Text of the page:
Terminal differentiation of T cells is strongly associated with CMV infection and increased in HIV-positive individuals on ART and lifestyle matched controls
by Thijs Booiman, Ferdinand W. Wit, Arginell F. Girigorie, Irma Maurer, Davide De Francesco, Caroline A. Sabin, Agnes M. Harskamp, Maria Prins, Claudio Franceschi, Steven G. Deeks, Alan Winston, Peter Reiss, Neeltje A. Kootstra, on behalf of The Co-morBidity in Relation to Aids (COBRA) CollaborationHIV-1-positive individuals on successful antiretroviral therapy (ART) are reported to have higher rates of age-associated non-communicable comorbidities (AANCCs). HIV-associated immune dysfunction has been suggested to contribute to increased AANCC risk. Here we performed a cross-sectional immune phenotype analysis of T cells in ART-treated HIV-1-positive individuals with undetectable vireamia (HIV-positives) and HIV-1-negative individuals (HIV-negatives) over 45 years of age. In addition, two control groups were studied: HIV negative adults selected based on lifestyle and demographic factors (Co-morBidity in Relation to AIDS, or COBRA) and unselected age-matched donors from a blood bank. Despite long-term ART (median of 12.2 years), HIV-infected adults had lower CD4+ T-cell counts and higher CD8+ T-cell counts compared to well-matched HIV-negative COBRA participants. The proportion of CD38+HLA-DR+ and PD-1+ CD4+ T-cells was higher in HIV-positive cohort compared to the two HIV-negative cohorts. The proportion CD57+ and CD27−CD28− cells of both CD4+ and CD8+ T-cells in HIV-positives was higher compared to unselected adults (blood bank) as reported before but this difference was not apparent in comparison with well-matched HIV-negative COBRA participants. Multiple regression analysis showed that the presence of an increased proportion of terminally differentiated T cells was strongly associated with CMV infection. Compared to appropriately selected HIV-negative controls, HIV-positive individuals on ART with long-term suppressed viraemia exhibited incomplete immune recovery and increased immune activation/exhaustion. CMV infection rather than treated HIV infection appears to have more consistent effects on measures of terminal differentiation of T cells.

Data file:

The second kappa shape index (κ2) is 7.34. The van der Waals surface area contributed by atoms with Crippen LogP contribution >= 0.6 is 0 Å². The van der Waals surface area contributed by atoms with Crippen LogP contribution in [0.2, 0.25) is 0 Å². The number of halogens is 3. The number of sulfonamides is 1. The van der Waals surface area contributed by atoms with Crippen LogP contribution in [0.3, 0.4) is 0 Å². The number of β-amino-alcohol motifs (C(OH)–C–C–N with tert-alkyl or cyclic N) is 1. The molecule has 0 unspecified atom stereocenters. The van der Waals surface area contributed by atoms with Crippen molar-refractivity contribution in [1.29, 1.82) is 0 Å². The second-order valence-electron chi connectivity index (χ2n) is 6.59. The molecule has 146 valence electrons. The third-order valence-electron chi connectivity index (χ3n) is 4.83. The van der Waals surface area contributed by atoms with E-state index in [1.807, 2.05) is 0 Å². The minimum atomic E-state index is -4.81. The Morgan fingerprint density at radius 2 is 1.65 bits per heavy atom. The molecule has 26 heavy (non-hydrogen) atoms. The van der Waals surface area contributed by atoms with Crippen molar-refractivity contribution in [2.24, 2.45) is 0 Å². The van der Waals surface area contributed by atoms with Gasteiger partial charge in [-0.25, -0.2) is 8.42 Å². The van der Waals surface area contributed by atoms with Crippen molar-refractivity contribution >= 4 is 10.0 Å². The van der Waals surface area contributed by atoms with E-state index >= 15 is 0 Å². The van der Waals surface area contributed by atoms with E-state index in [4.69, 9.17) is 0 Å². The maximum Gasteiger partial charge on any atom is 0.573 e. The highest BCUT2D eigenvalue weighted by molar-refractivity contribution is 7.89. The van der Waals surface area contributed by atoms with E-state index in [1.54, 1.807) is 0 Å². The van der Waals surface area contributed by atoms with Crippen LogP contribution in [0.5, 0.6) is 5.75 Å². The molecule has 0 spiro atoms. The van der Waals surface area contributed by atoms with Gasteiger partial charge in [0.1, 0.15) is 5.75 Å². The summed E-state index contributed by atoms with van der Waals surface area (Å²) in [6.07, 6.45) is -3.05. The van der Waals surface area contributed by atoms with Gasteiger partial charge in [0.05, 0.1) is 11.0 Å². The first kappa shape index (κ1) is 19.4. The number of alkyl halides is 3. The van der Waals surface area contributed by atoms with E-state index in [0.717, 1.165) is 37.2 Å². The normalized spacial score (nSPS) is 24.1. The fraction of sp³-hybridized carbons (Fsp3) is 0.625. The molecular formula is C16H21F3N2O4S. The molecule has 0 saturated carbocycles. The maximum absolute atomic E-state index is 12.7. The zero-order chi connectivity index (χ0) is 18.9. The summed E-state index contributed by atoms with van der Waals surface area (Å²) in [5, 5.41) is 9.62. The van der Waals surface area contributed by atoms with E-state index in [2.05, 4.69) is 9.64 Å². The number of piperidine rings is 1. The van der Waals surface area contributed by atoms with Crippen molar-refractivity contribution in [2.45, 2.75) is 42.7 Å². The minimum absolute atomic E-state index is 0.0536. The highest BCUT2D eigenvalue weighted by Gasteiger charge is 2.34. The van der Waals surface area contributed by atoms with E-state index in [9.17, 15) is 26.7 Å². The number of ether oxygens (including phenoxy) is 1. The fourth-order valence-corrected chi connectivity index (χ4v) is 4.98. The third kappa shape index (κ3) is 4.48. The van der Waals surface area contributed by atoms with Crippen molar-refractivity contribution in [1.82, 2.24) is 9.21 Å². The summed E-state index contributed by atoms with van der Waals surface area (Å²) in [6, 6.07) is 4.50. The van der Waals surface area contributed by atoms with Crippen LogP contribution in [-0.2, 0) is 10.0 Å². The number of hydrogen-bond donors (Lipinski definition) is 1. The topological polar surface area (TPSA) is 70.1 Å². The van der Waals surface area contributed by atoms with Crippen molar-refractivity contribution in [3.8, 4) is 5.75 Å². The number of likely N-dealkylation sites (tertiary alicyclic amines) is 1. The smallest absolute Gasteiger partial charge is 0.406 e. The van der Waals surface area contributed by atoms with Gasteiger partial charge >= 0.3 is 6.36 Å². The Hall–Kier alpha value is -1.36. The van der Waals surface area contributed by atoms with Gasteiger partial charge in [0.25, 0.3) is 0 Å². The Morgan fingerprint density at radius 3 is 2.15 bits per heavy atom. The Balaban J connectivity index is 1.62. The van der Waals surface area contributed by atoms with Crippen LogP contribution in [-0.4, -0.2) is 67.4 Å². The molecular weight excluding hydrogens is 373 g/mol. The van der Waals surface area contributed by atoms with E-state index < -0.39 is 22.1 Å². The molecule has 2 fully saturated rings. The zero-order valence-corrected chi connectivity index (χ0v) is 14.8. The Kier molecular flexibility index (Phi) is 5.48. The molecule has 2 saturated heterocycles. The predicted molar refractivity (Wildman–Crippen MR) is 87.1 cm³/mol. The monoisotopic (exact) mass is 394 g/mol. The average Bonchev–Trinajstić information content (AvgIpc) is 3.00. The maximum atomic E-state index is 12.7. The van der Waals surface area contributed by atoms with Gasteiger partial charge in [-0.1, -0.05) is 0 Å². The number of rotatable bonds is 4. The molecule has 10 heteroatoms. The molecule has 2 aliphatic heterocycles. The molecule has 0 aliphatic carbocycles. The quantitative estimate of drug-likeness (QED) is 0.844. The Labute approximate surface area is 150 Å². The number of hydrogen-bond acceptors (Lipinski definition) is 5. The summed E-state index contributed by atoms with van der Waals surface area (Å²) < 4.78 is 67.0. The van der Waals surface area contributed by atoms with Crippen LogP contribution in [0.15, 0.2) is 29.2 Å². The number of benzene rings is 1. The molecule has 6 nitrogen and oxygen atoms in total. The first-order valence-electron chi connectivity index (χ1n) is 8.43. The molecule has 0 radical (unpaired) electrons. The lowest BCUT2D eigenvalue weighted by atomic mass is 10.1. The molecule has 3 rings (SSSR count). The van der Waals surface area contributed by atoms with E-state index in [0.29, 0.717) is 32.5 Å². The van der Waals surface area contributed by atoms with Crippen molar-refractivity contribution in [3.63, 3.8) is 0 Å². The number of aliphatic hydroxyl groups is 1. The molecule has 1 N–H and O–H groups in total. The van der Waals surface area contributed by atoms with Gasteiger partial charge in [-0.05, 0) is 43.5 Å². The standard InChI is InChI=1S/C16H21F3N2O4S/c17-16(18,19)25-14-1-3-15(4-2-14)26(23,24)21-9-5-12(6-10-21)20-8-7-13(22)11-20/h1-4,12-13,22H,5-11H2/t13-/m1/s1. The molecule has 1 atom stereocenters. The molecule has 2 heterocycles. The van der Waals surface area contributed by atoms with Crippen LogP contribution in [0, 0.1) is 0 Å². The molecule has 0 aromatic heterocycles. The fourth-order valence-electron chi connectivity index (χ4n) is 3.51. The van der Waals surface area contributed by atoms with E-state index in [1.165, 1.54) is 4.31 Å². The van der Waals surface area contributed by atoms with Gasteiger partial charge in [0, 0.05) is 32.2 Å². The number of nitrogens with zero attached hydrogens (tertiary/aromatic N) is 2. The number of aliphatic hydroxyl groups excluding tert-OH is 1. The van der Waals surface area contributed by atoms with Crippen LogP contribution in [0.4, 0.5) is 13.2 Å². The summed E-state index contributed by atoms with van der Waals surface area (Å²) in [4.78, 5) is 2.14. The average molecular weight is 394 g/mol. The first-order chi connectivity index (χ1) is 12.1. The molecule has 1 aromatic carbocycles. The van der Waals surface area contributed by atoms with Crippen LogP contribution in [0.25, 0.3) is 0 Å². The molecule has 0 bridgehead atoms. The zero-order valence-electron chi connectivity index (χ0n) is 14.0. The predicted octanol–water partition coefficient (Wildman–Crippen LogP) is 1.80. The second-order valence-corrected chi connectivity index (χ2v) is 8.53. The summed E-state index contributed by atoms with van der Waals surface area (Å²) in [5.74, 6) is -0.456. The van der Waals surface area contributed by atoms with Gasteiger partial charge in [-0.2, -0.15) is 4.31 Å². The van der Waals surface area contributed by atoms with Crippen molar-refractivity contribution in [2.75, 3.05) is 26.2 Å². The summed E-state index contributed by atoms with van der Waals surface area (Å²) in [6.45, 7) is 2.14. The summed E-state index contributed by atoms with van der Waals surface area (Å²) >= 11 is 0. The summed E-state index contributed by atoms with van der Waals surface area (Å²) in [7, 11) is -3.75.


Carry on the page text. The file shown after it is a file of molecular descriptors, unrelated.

Publisher URL: http://journals.plos.org/plosone/article
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